In “City of Girls,” Gilbert relays a history lesson about New York City during wartime working in the Brooklyn Navy Yard. She gives us a character who is vain, yet self-aware, who had much handed to her but worked extremely hard.
She and her chorine friends drank hard and caroused with all their might. And it’s here that Gilbert, who creates a nuanced woman, shines. Her scenes about sex are magnificent. All too often writers’ takes on sex read as if they’re from 14-year-old boys, unsure of how a woman’s body works.
Instead, Gilbert writes knowingly and gracefully about sex. Vivian’s deflowering – a most perfunctory and disappointing romp with a boring veterinarian – is comical in its mannered precision. Vivian finally has her first orgasm, “a sensation occurring here that I didn’t even know could occur.”
In keeping with presenting an accurate history for her fictional characters, Gilbert reminds us that birth control was illegal for unmarried women in the ’40s.
As Vivian made her rounds of nightclubs and men, she held true to not sleeping with married men. She was a stalwart friend and a loving niece to her aunt and her aunt’s partner. Her aunt had a husband, a handsome California screenwriter and bon vivant, but she loved and lived with her lesbian partner.
As with the best fiction, Vivian’s adventures and relationships are plausible. Unique to Gilbert’s character, though, is Vivian’s élan and her self-awareness, and how she represents feminism forged in those who stepped up during World War II.
Decades after first befriending a chorine, a very tough Bronx girl who had been abused and tossed out of her parents’ home, and who suffered far more in the scandal than Vivian had, Vivian espies her on a TV commercial. They had been the best of friends, yet it had to end badly.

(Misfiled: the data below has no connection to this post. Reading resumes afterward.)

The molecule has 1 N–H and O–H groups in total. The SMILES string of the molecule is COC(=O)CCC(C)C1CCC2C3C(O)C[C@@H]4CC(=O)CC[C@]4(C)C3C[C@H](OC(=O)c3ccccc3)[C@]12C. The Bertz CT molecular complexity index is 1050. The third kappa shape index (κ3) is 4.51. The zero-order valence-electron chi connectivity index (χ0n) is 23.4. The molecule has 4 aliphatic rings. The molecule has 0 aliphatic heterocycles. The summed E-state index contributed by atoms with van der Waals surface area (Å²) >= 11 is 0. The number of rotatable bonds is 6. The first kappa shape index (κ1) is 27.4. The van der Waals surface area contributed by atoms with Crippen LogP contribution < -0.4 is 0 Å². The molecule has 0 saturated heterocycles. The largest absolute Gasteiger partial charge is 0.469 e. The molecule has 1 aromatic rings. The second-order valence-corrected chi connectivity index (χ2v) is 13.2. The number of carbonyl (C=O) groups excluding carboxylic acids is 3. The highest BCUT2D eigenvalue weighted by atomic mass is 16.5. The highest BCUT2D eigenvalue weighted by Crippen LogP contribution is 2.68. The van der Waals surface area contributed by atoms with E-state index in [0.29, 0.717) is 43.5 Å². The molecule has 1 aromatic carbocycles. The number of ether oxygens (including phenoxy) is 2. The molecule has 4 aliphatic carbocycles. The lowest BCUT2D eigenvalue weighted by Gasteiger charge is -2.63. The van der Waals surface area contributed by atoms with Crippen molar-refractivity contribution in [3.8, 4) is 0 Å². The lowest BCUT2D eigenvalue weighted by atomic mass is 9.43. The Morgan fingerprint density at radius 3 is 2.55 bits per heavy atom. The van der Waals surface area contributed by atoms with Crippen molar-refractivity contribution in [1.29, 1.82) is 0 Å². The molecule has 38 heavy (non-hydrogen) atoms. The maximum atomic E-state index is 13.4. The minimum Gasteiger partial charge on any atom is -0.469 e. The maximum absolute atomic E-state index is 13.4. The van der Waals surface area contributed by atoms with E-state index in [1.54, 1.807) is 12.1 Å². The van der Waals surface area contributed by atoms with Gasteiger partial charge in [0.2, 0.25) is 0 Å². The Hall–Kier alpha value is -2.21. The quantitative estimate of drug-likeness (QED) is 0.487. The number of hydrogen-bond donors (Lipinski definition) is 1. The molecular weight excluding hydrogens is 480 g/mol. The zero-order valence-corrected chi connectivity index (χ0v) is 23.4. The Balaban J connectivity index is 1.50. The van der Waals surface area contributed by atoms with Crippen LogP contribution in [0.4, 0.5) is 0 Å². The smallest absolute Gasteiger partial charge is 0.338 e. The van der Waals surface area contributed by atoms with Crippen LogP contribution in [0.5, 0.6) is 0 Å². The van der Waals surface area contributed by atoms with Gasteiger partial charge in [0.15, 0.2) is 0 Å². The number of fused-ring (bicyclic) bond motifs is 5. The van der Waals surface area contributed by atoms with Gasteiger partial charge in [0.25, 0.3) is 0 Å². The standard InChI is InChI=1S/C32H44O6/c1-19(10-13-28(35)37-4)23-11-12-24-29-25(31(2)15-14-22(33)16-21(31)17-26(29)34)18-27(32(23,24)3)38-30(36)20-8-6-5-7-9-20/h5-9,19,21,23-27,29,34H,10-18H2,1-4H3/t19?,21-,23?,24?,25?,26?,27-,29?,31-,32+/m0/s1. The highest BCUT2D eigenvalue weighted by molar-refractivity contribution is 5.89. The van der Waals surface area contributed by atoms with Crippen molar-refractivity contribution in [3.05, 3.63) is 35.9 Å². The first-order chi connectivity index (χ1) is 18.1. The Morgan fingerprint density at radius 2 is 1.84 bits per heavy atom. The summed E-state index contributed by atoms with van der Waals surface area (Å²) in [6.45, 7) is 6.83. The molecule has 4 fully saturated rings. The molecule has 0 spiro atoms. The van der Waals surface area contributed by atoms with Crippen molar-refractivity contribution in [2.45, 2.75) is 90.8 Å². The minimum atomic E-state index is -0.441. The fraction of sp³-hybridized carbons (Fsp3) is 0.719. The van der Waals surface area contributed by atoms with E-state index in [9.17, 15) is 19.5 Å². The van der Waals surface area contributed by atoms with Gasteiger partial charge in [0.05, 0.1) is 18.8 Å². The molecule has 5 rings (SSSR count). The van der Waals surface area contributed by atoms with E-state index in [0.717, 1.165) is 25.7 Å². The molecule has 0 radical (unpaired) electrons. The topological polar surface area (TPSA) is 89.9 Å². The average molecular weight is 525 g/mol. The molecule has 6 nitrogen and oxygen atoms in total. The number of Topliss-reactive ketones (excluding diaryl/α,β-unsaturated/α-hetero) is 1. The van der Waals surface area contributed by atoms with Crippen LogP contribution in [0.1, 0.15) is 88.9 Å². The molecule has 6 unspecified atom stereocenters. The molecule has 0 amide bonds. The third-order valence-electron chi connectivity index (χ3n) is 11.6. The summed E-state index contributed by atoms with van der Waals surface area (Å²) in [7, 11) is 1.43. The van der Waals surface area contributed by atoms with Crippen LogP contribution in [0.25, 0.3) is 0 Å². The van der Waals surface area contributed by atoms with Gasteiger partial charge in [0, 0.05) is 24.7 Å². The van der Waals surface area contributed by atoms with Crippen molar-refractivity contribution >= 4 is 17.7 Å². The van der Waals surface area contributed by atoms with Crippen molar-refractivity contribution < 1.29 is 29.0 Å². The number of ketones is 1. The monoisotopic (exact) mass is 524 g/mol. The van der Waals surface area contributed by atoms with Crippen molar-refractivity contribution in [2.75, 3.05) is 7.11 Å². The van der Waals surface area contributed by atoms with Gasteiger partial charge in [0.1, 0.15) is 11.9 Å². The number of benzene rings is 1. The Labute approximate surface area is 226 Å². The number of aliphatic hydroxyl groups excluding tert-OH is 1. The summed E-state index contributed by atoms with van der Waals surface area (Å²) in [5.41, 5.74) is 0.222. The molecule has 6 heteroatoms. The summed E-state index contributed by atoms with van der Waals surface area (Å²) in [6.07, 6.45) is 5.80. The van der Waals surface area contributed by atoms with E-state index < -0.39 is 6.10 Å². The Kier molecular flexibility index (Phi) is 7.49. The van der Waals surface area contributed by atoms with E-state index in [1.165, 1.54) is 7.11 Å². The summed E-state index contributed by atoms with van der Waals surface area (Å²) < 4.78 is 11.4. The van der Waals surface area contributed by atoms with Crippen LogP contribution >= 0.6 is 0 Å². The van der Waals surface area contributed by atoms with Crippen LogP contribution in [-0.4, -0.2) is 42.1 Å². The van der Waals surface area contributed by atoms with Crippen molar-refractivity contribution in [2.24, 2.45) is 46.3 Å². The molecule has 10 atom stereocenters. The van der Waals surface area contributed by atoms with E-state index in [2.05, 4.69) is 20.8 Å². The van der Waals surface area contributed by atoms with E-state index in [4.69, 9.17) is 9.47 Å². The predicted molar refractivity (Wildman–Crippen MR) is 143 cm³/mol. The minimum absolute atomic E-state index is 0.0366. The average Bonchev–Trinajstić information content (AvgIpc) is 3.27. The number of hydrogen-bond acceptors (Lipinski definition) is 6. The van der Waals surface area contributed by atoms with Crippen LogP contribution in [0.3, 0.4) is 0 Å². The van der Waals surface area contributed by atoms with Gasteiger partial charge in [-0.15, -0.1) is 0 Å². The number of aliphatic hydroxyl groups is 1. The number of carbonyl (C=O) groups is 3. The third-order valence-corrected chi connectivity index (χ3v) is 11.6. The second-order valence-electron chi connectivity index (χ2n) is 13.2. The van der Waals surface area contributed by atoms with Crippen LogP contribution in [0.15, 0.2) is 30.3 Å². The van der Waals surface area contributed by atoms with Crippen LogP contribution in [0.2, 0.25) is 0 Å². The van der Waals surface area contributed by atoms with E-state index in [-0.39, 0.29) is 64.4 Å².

“Scandal or no scandal, I believe that our friendship was always destined to have been momentary – a collision of two vain young girls who intersected at the zenith of their beauty and the nadir of their intelligence, and who had blatantly used each other to acquire status and turn men’s heads. That’s all it had ever been, really, and that was perfect. That’s all it had ever needed to be. I’d found deeper and richer female friendships later on in life, and I hoped that Celia had, too.”
That paragraph sums up some of this novel’s magic. A clear-eyed woman not living on regrets, and can reflect on a life well lived.
Gilbert shot to fame writing about women living well. Admittedly, I may be the only person who did not read “Eat Pray Love” (I made the mistake of seeing the movie), and so did not fall to her monumental talent until “The Signature of All Things.” That was another long book about another long-lived and interesting woman. Anyone who can make the world of moss fascinating has my attention.
Then, came “Big Magic: Creative Living Beyond Fear” a heartfelt and excellent book brimming with advice. “City of Girls” is special in its own right, and Vivian imparts plenty of sage advice. I plan to push this on anyone who asks (and likely on those who don’t), though unlike most all of my books, I am not parting with this copy.